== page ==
The observations of the presence of entropy driven intermediate steps of oxygénation in various hemoglobin systems from different species and from different chemical treatments [Bucci, E. et al. (1991) Biochemistry 30; 3195; (1993) Biochemistry 32; 3519; Biophys. J. in press; Johnson et al. (1992) Biochemistry 31: 10074; (1995) Biophys. Chem. 59; 107] pointed out the necessity of high precision measurements of oxygen binding in order to understand the role of enthalpic/entropic effects in the allosteric transition. We have simulated the effects of different experimental and analytical approaches to the accuracy of recovered parameters. Using determination of oxygen binding capacity [Dicera and Gill (198) Biophys.Chem.32:149], eliminates some optical parameters from the data improving the accuracy of the analysis. Also, we designed a global approach where five or more binding capacity curves measured at different temperatures are simultaneously analyzed. This restricts the confidence limits of the recovered values and corrects distortions due to the bias of the experimental noise. We conclude that only global analysis of multi-temperature measurements can recover precise values of the Adair's binding constants and their enthalpies. Temperature is an important factor which strongly affects the distribution of the intermediates species of oxygénation. Our results show that temperature critically affect the apparent T/R equilibrium. This implies that interpretation of modifications of oxygen affinity based on single temperature isotherms may be temperature dependent and misleading.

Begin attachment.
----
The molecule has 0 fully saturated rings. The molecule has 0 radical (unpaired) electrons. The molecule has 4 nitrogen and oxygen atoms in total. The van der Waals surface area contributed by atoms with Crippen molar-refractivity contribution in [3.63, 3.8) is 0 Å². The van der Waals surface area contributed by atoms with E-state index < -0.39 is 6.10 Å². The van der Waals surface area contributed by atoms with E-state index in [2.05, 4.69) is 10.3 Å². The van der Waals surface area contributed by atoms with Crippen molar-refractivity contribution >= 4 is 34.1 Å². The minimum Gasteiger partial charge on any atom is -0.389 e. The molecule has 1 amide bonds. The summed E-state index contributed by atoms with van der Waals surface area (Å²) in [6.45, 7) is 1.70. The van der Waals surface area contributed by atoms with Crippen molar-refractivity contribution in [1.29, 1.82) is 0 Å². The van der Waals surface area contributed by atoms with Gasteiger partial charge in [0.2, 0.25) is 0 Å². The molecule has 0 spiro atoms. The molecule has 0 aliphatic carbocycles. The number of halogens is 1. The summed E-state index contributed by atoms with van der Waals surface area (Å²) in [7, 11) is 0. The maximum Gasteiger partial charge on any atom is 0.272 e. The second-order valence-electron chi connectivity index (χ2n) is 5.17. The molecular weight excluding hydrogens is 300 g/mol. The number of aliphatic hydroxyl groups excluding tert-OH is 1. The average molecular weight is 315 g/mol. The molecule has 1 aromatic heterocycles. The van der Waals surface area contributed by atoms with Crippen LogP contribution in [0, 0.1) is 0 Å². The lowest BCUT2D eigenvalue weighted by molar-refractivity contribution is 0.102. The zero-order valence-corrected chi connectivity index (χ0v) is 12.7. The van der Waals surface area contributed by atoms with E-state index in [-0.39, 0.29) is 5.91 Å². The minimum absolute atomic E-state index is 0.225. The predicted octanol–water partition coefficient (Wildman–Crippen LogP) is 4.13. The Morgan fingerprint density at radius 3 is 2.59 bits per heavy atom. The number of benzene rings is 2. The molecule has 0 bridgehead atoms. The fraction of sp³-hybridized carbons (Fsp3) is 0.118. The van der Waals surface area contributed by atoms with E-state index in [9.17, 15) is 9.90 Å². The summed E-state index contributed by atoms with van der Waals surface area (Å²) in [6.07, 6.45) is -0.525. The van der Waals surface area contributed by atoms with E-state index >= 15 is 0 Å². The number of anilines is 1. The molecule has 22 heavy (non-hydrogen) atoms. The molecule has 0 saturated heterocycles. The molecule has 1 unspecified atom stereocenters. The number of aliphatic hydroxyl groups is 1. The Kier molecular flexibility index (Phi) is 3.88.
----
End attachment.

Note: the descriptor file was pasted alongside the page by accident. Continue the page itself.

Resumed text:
|State||Published - 1 Dec 1998|